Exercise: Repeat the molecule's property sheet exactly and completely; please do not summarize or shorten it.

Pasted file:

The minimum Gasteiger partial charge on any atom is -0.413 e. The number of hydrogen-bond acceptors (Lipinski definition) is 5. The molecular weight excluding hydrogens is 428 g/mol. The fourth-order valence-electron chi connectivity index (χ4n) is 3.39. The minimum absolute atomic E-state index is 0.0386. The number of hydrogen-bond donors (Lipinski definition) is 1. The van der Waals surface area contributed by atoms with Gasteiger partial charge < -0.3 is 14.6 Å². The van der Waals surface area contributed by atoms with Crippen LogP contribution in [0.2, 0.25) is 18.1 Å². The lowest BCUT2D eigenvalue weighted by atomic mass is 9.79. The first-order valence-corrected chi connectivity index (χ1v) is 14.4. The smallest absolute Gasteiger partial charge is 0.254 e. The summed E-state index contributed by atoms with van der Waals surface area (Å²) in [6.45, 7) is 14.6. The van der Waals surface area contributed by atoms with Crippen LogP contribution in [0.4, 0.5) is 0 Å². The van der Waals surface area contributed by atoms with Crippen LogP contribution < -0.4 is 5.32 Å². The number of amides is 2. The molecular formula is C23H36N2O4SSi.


The minimum Gasteiger partial charge on any atom is -0.413 e. The number of hydrogen-bond acceptors (Lipinski definition) is 5. The molecular weight excluding hydrogens is 428 g/mol. The fourth-order valence-electron chi connectivity index (χ4n) is 3.39. The minimum absolute atomic E-state index is 0.0386. The number of hydrogen-bond donors (Lipinski definition) is 1. The van der Waals surface area contributed by atoms with Gasteiger partial charge < -0.3 is 14.6 Å². The van der Waals surface area contributed by atoms with Crippen LogP contribution in [0.2, 0.25) is 18.1 Å². The lowest BCUT2D eigenvalue weighted by atomic mass is 9.79. The first-order valence-corrected chi connectivity index (χ1v) is 14.4. The smallest absolute Gasteiger partial charge is 0.254 e. The summed E-state index contributed by atoms with van der Waals surface area (Å²) in [6.45, 7) is 14.6. The van der Waals surface area contributed by atoms with Crippen LogP contribution in [0.4, 0.5) is 0 Å². The van der Waals surface area contributed by atoms with Crippen LogP contribution < -0.4 is 5.32 Å². The number of amides is 2. The molecular formula is C23H36N2O4SSi.